On Aug 1, 2012, 6aseeder from Arlington, MA (Zone 6a) wrote:

quite susceptible to BER. jury is still out.


On Apr 26, 2012, qterhrs from Friedens, PA (Zone 5a) wrote:

This is my family's favorite tomato. Friends who see them in my garden ask what they are because they are shaped like a sweet pepper. Big thick tomatoes with few seeds that make great sauce and we love them on sandwiches. My husband hates seeds so this great tasting tomato is perfect for him.


On Jun 3, 2010, SigourneyBeaver from Pine Island, FL (Zone 10a) wrote:

This is a funny tomato. It really does look more like a pepper than a tomato, but the flavor is outstanding.
No other tomato in my garden gets BER as often as this one, but even then the yield is pretty good. The trick of adding 1 cup hydrated lime to 1 gallon of water, and pouring this into the soil (or water reservoir on an earthbox) really helps.
Almost all of my Opalkas were fairly hollow inside. Just a funny, but very delicious tomato. I'll keep growing them. A vigorous plant with sort of frail looking foliage. Much tougher than it looks.


On Aug 24, 2009, cloverlymd from Silver Spring, MD wrote:

As others note, the fruits are huge and the plants are very productive. In my experience, however, it is more susceptible to blossom end rot than other varieties I'm growing; it also has a lot of green/yellow-shouldered fruit.


On Aug 9, 2007, jjpm74 from Stratford, CT (Zone 6b) wrote:

Good yields of monsterously large fruit. My largest was almost 8 inches in length. More susceptable to BER than other paste varieties I've grown, but flavor more than makes up for it.


On Mar 3, 2007, berrygirl from Braselton, GA (Zone 7b) wrote:

Yet another tomato with a DG connection: This one was given to Carolyn Male by a Polish co-worker. It was brought to Amsterdam, New York around 1900.


On Sep 24, 2006, EAPierce from Idaho Falls, ID (Zone 5a) wrote:

I really loved this tomato despite a few hitches along the way. I planted two and got about 30 fruits, and while they ripened nicely, the largest prize I got was about 5"l x 2"w, most of them about an inch smaller. There was also some black spot on the fruits, though it wasn't enough to ruin them. They were good performers, earlier than most of the other tomatoes.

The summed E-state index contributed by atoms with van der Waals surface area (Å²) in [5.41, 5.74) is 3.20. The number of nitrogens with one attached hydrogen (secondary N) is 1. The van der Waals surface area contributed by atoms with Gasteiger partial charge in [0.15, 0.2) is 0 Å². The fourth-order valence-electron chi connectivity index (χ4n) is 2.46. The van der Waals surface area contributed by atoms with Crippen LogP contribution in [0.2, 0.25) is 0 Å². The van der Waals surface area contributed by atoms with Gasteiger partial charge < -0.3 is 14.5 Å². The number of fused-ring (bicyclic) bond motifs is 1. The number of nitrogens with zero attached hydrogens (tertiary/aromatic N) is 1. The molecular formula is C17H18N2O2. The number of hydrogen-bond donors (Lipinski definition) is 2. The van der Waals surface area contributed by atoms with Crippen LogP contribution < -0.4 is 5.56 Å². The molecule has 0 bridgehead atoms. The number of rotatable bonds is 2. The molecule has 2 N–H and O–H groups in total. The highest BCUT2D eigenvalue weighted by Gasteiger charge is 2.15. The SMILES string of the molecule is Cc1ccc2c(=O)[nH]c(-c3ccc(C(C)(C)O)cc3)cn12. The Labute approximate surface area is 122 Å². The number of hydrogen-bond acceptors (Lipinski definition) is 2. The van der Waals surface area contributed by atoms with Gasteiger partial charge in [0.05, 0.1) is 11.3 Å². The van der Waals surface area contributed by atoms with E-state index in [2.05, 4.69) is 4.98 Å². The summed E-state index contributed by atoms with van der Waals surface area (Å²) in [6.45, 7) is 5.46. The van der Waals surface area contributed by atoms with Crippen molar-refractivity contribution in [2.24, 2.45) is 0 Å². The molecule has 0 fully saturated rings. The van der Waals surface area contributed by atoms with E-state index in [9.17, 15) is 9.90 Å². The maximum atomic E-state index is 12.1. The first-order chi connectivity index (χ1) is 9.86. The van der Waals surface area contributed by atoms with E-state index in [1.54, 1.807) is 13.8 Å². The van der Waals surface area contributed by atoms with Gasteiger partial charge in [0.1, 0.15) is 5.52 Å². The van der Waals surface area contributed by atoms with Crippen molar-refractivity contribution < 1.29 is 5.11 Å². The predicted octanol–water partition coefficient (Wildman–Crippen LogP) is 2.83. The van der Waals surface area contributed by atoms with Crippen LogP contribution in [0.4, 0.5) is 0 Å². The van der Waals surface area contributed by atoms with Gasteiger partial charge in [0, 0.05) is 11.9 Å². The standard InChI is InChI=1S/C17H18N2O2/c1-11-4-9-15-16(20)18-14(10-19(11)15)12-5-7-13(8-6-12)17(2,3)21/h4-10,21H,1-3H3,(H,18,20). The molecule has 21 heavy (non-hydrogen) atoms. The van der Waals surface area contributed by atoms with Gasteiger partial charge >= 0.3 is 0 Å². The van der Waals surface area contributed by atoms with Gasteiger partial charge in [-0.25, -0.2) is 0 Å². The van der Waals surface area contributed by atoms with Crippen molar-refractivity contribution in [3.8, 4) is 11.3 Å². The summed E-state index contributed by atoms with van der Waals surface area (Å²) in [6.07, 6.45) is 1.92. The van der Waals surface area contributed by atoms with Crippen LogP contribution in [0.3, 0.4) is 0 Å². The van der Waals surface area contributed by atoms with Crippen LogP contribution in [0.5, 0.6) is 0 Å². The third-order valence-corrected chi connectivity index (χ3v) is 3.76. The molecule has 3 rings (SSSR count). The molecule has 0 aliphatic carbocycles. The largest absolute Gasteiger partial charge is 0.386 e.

Knowing that they were primarily used for cooking, I saved some for this and made some terrific spaghetti sauce that got rave reviews, but they're very tasty fresh, too. I'm going to be growing it again in the near future and pitting it against some other heirloom plum varieties.


On Sep 20, 2003, pameladallaire from Timmins, ON (Zone 2a) wrote:

I had a good harvest here in Northeastern Ontario, Canada. An unusual fruit, large and productive. Will grow again in 2004.


On May 28, 2003, madregato from Visalia, CA wrote:

It is early in the season so no fruit yet. Just wanted to say how well this seed germinated. 100% germination very quickly. Planted opalka, diva cucumber, corono di toro pepper, anise hyssop and teddy bear sunflowers at the same time. All in recycled six packs all with same water/light exposure. The opalka seeds germinated at least a week before anything else. I'll report on the fruiting later. The weather is very eratic here this year so it will be a good test of the hardiness of this tomato.


On Feb 9, 2003, rosemary5 wrote:

I love this tomato - I just wish it produced a few more seeds. I was only able to save a few and then we moved and I lost them somewhere.


On Feb 6, 2003, owlwrite from Albany, MN (Zone 3b) wrote:

I would add to lupinelover's perfect description only that this is a hugely productive plant, and in our experience will bloom twice. With enough water and food, we get two complete harvests in a 110 day season: about 1 1/2 bushels per plant.


On Aug 31, 2002, lupinelover from Grove City, OH (Zone 6a) wrote:

This tomato does not look like a tomato, it looks like a wax pepper. Outstanding for canning, very large paste tomato also good for slicing. Very productive vines that grow very large. Best picked before fully ripe and allowed to finish ripening off the vine.